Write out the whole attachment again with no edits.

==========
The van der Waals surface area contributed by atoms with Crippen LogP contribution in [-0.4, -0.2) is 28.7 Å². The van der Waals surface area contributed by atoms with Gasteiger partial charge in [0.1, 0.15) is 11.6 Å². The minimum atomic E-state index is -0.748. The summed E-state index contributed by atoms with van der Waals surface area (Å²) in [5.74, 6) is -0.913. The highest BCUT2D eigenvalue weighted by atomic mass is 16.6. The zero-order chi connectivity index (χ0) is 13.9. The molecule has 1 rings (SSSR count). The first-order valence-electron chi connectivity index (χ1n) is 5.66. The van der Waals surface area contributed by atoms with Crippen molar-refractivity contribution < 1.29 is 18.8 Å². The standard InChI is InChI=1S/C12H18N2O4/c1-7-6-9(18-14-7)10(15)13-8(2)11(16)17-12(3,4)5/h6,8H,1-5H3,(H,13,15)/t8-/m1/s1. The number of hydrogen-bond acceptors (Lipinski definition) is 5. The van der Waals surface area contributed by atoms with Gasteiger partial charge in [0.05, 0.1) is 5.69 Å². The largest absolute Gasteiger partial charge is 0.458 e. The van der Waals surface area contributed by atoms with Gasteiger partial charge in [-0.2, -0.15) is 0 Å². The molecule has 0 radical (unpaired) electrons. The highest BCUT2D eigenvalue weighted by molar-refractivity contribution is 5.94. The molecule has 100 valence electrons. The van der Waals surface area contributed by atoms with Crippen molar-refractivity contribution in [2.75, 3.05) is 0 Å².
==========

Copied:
The van der Waals surface area contributed by atoms with Crippen LogP contribution in [-0.4, -0.2) is 28.7 Å². The van der Waals surface area contributed by atoms with Gasteiger partial charge in [0.1, 0.15) is 11.6 Å². The minimum atomic E-state index is -0.748. The summed E-state index contributed by atoms with van der Waals surface area (Å²) in [5.74, 6) is -0.913. The highest BCUT2D eigenvalue weighted by atomic mass is 16.6. The zero-order chi connectivity index (χ0) is 13.9. The molecule has 1 rings (SSSR count). The first-order valence-electron chi connectivity index (χ1n) is 5.66. The van der Waals surface area contributed by atoms with Crippen molar-refractivity contribution < 1.29 is 18.8 Å². The standard InChI is InChI=1S/C12H18N2O4/c1-7-6-9(18-14-7)10(15)13-8(2)11(16)17-12(3,4)5/h6,8H,1-5H3,(H,13,15)/t8-/m1/s1. The number of hydrogen-bond acceptors (Lipinski definition) is 5. The van der Waals surface area contributed by atoms with Gasteiger partial charge in [0.05, 0.1) is 5.69 Å². The largest absolute Gasteiger partial charge is 0.458 e. The van der Waals surface area contributed by atoms with Gasteiger partial charge in [-0.2, -0.15) is 0 Å². The molecule has 0 radical (unpaired) electrons. The highest BCUT2D eigenvalue weighted by molar-refractivity contribution is 5.94. The molecule has 100 valence electrons. The van der Waals surface area contributed by atoms with Crippen molar-refractivity contribution in [2.75, 3.05) is 0 Å².